Bariatric surgery helps Dorrian Rhodes reclaim his running and his health
It’s easy to understand why Dorrian Rhodes — family man, aspiring distance runner and former Navy technician — hit 380 pounds.
It was the weight: The mental, emotional and physical weight of being unemployed. Of nearly losing his oldest daughter to drowning. Of holding his family together during her months of recovery.
Rhodes saw his dream of running a marathon — and, worse, his chances of living to 50 — slipping away as he developed diabetes, high blood pressure and leg sores.
Even for a man used to challenges, this was a big one.
Daughter’s long recovery
Rhodes had trouble finding work after his eight-year Navy career as a nuclear engineering technician. Temp agencies in his native San Diego got him security jobs for $4.95 an hour.
“I wasn’t working out a whole lot because I was working to make money,” he says.
The agencies eventually found him restaurant jobs. The man who once hated cooking learned to love it. But “I really started to add weight,” says Rhodes, now 46 and living in Tigard.
In 1999, Rhodes married his wife, Kimberlee, and landed a job at Intel in Hillsboro. He carried 340 pounds on his 6-foot-1 frame. Spending hours in a sedentary job in a research lab didn’t help. Intel provides gyms, he says, “but you have to have time to use them. I didn’t make time.”
Finally, inspired by a video featuring a runner with a prosthetic leg, he decided to run a marathon. “I thought if that guy can do it, so can I.” In 2009, he started training for the 2010 Portland Marathon.
He taught himself to run properly, despite his weight, working up to a 35-mile training run. “Now, it wasn’t fast, but I made it.”
Then his 6-year-old daughter nearly drowned. She was in dire condition when Rhodes and his wife arrived at the hospital.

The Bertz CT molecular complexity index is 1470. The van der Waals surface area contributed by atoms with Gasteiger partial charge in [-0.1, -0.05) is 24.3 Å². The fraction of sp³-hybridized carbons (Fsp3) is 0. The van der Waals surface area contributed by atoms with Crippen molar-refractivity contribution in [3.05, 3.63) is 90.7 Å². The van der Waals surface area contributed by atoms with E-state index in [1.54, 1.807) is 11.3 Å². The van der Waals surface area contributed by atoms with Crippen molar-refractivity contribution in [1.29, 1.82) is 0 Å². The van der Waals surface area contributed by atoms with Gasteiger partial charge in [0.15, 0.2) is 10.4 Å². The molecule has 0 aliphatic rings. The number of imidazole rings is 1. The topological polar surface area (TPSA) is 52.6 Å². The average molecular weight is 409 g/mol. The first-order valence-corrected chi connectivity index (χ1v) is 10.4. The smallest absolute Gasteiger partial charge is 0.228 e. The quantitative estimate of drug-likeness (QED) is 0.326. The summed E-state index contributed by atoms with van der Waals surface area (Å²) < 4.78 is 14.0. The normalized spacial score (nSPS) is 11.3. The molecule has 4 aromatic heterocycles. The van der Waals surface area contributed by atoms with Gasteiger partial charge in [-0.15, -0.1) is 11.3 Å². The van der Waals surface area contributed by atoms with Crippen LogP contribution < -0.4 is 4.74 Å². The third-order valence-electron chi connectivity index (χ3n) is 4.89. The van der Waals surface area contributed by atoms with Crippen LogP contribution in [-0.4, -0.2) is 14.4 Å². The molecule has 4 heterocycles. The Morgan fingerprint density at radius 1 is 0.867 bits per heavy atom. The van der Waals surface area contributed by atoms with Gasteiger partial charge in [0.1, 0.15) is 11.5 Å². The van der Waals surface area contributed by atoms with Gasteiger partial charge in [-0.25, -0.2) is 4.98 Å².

“I found myself thinking, ‘Whether I have to bring her home in a casket or a wheelchair, she’s my daughter,’” Rhodes says, his eyes burning intently. “I started talking to her, telling her to come back to me. Her oxygen started to improve, and she started to come back.”
But she faced a long recovery, spending six months in the hospital. Kimberlee left her career as an attorney to care for her, living in the hospital room. Rhodes’ mother helped care for their then-2-year-old daughter.
“My routine was I would cook for my mom and youngest daughter, work a 12-hour graveyard shift at Intel, sleep for three to four hours, get up and go to the hospital to see my daughter. Day after day,” Rhodes says.
A co-worker gave him an old Army cot for the hospital room. “I was on that thing for about two hours and felt something shift under me — one of the legs had collapsed,” Rhodes says. “I was saying to myself, ‘I’m heavy, but I can’t do anything about it.’”
When the day of the marathon came, Rhodes could only watch as the runners plodded down the street below his daughter’s hospital window. His dream would have to wait.
“This is where I reclaim my life”
Once their daughter returned home, Rhodes often drove her to therapy on top of work and other chores.
“That was my life for a couple of years,” he says. “I ate a lot of pizza, Taco Bell, stuff like that.”
By the time she returned to school several years later, he weighed 380. Tests showed “I could be dead by the time I was 49. And I didn’t like that. I didn’t like that idea at all.”
He’d rejected bariatric surgery before, thinking, “I’m ex-military, I know how to do this.” Now he was willing to consider it. Surgery, his doctor told him, could reduce his diabetes and other issues.
Rhodes talked it over with his wife. “She agreed, and we made the decision to go ahead.”